ONJava.com -- The Independent Source for Enterprise Java
oreilly.comSafari Books Online.Conferences.

advertisement

AddThis Social Bookmark Button

Web Server Java -- Servlets and JSP
Pages: 1, 2, 3, 4, 5, 6, 7, 8, 9, 10, 11

HTML Meets Java: JSP

Problem:
You have a web page that could use a jolt of Java.

Solution:
Use the JavaServer Pages method of mixing HTML and Java.

Discussion

JavaServer Pages (JSP) shares some general syntax with Microsoft's ASP (Application Server Pages) and the free-software PHP (Programmable Hypertext Processor). They allow a mix of HTML and code; the code is executed on the server side, and the HTML plus the code results are printed as HTML. Because of Java's portability and JSP's full access to the entire Java API, JSP may be the most exciting web technology to come along since the online pizza demonstration. Example 18-11, for example, is the "five integers" code as a JSP.


Example 18-11: fiveints.jsp

<HTML>
<HEAD>
<TITLE>Your Personal Random Numbers</TITLE>
<H1>Your Personal Random Numbers</h2>
<P>Here are your personal random numbers,
carefully selected by a
<A HREF=\"http://java.sun.com\">Java</A> program.
<OL>
  <%
  java.util.Random r = new java.util.Random(  );
  for (int i=0; i<5; i++) {
    out.print("<LI>");
    out.println(r.nextInt(  ));
  }
  %>
</OL>
<HR></HR>
<A HREF=\"index.html\">Back to main Page</A>

Notice how much more compact this is than the servlet version in First Servlet: Generating an HTML Page. It should not surprise you to learn that JSPs are actually compiled into servlets, so most of what you know about servlets also applies to JSP. Let's look at another example that generates an HTML form and calls itself back when you activate the form, and also contains an HTML table to display the current month. Figure 18-9 and Example 18-12 show a JSP version of the CalendarPage program.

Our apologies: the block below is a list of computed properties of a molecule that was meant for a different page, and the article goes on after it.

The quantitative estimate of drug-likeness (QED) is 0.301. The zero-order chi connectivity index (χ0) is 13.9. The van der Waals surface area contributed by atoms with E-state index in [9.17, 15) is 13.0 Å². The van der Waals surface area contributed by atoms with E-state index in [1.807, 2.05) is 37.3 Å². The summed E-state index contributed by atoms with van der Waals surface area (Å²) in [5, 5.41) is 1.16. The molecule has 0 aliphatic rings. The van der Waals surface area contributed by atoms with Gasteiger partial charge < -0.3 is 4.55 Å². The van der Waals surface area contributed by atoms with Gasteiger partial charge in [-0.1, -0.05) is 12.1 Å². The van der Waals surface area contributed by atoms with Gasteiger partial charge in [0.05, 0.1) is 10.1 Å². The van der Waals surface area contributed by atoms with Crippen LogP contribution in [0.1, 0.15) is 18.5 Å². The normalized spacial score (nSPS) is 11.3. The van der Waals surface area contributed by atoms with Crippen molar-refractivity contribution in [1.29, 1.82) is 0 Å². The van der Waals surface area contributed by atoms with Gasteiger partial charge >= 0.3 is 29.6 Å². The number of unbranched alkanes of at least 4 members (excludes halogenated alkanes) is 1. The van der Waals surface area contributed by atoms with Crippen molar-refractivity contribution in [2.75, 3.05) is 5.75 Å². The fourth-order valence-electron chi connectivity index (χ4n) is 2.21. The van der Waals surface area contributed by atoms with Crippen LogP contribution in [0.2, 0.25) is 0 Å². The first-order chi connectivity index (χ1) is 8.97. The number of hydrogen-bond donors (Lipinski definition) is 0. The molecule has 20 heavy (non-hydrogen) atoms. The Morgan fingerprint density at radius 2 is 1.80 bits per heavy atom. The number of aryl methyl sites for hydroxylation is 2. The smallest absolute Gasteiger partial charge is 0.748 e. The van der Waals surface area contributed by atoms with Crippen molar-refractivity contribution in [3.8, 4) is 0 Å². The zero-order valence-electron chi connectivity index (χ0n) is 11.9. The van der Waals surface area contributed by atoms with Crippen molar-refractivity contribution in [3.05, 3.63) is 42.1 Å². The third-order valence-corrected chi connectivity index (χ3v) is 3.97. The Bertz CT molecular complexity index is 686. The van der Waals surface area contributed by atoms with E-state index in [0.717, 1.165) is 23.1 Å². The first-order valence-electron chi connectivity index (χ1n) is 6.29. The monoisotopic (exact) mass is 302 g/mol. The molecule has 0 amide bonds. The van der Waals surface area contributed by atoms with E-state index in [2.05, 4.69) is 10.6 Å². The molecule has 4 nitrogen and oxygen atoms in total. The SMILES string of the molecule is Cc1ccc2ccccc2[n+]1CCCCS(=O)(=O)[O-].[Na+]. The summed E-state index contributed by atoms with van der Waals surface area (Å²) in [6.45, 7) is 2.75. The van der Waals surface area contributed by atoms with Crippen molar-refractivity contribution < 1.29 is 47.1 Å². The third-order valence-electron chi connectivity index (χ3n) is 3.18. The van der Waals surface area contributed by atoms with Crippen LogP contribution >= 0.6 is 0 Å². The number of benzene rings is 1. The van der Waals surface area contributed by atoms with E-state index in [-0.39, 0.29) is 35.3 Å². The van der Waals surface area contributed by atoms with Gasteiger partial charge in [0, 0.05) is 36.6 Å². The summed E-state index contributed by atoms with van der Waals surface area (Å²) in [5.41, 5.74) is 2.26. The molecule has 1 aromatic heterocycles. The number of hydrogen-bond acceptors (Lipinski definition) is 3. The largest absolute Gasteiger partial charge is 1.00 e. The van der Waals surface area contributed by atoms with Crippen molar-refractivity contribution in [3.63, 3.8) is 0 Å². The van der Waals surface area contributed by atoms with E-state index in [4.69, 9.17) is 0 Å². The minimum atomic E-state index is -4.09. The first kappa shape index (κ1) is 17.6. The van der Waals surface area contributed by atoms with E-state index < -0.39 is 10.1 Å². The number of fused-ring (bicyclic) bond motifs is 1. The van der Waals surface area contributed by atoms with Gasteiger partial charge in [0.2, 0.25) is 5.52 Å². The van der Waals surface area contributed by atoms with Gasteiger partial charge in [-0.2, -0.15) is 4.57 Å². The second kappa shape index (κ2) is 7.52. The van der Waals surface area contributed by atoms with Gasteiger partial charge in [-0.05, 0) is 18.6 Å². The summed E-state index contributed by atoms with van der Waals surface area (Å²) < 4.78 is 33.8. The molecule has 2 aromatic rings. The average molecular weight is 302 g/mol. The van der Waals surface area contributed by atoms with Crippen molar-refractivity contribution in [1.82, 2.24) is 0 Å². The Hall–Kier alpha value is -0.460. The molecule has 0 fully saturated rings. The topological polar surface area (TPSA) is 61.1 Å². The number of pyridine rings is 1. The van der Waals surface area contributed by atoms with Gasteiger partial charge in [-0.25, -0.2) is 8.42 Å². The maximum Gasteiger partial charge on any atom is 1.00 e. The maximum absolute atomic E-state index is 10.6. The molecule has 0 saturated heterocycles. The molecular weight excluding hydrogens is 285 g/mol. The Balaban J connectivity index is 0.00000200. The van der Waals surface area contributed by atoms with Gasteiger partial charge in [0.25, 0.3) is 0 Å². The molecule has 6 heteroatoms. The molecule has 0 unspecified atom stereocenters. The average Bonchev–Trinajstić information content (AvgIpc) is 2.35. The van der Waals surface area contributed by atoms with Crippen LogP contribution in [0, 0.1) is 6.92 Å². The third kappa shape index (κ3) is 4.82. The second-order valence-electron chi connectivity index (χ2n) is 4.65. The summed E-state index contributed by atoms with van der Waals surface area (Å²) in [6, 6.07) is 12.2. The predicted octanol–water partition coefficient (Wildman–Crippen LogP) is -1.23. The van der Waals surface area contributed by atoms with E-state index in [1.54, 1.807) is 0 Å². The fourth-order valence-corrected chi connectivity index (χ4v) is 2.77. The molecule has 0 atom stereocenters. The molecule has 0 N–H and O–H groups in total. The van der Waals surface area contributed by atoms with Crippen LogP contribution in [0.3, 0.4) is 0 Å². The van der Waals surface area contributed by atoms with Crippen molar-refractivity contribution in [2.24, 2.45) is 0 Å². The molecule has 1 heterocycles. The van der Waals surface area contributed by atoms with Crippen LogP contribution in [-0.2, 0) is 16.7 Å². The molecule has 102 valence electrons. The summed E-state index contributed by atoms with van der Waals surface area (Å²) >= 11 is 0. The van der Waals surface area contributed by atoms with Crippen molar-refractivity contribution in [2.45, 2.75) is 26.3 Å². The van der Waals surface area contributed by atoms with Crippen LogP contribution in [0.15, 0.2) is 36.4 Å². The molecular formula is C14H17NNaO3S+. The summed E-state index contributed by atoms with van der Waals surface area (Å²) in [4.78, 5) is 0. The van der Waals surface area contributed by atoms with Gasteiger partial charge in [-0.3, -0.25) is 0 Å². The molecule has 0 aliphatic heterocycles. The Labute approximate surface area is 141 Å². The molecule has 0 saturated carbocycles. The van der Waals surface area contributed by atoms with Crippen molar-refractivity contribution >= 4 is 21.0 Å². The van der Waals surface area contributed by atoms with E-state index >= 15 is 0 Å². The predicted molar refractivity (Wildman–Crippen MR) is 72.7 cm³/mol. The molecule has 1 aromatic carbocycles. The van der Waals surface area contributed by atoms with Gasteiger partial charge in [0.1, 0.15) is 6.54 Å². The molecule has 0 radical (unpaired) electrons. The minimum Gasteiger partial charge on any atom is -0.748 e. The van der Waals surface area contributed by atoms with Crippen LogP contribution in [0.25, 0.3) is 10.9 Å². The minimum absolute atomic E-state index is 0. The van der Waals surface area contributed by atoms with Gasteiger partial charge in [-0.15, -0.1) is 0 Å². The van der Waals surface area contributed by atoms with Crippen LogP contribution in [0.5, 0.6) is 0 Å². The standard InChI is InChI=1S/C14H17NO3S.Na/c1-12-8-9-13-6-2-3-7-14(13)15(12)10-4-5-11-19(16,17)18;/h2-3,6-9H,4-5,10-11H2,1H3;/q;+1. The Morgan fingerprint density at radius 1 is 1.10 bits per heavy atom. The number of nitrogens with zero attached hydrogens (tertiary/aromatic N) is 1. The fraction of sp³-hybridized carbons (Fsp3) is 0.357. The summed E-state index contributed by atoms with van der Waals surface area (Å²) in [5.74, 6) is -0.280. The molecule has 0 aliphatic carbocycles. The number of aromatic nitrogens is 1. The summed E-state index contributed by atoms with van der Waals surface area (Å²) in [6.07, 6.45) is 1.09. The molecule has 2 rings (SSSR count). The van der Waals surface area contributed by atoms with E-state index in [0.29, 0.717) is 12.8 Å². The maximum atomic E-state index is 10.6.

Screen shot.
Figure 18-9. CalendarPage.jsp in action.


Example 18-12: CalendarPage.jsp

<%@page import="java.util.*,java.text.*" %>
 
<head>
  <title>Print a month page.</title>
  <meta name="version"
</head>
<body bgcolor="white">
<h1>Print a month page, for the Western calendar.</h2>
<P>Author Ian F. Darwin, ian@darwinsys.com
 
<%  // First get the month and year from the form.
  boolean yyok = false;  // -1 is a valid year, use boolean
  int yy = 0, mm = 0;
  String yyString = request.getParameter("year");
  if (yyString != null && yyString.length(  ) > 0) {
    try {
      yy = Integer.parseInt(yyString);
      yyok = true;
    } catch (NumberFormatException e) {
      out.println("Year " + yyString + " invalid");
    }
  }
  Calendar c = Calendar.getInstance(  );
  if (!yyok)
    yy = c.get(Calendar.YEAR);
 
  String mmString = request.getParameter("month");
  if (mmString == null) {
    mm = c.get(Calendar.MONTH);
  } else {
    for (int i=0; i<months.length; i++)
      if (months[i].equals(mmString)) {
        mm = i;
        break;
      }
  }
%>
 
<form method=post action="CalendarPage.jsp">
  Month: <select name=month>
  <% for (int i=0; i<months.length; i++) {
    if (i==mm)
      out.print("<option selected>");